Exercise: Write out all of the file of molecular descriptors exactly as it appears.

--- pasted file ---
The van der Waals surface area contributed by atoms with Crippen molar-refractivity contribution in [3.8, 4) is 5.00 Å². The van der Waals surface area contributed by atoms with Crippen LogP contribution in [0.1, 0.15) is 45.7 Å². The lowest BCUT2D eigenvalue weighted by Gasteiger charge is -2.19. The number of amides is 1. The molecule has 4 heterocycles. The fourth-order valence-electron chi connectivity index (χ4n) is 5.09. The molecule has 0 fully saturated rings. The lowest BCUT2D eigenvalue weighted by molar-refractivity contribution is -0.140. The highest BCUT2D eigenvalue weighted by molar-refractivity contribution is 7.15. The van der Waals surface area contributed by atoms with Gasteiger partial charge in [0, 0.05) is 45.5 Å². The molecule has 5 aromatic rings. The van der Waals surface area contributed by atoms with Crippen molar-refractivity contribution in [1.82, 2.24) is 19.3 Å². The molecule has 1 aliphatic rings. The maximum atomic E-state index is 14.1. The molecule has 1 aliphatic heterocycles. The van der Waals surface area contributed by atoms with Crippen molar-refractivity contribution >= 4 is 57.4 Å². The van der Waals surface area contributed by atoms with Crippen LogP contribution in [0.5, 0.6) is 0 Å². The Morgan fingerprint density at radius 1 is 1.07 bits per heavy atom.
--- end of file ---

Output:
The van der Waals surface area contributed by atoms with Crippen molar-refractivity contribution in [3.8, 4) is 5.00 Å². The van der Waals surface area contributed by atoms with Crippen LogP contribution in [0.1, 0.15) is 45.7 Å². The lowest BCUT2D eigenvalue weighted by Gasteiger charge is -2.19. The number of amides is 1. The molecule has 4 heterocycles. The fourth-order valence-electron chi connectivity index (χ4n) is 5.09. The molecule has 0 fully saturated rings. The lowest BCUT2D eigenvalue weighted by molar-refractivity contribution is -0.140. The highest BCUT2D eigenvalue weighted by molar-refractivity contribution is 7.15. The van der Waals surface area contributed by atoms with Gasteiger partial charge in [0, 0.05) is 45.5 Å². The molecule has 5 aromatic rings. The van der Waals surface area contributed by atoms with Crippen molar-refractivity contribution in [1.82, 2.24) is 19.3 Å². The molecule has 1 aliphatic rings. The maximum atomic E-state index is 14.1. The molecule has 1 aliphatic heterocycles. The van der Waals surface area contributed by atoms with Crippen molar-refractivity contribution >= 4 is 57.4 Å². The van der Waals surface area contributed by atoms with Crippen LogP contribution in [0.5, 0.6) is 0 Å². The Morgan fingerprint density at radius 1 is 1.07 bits per heavy atom.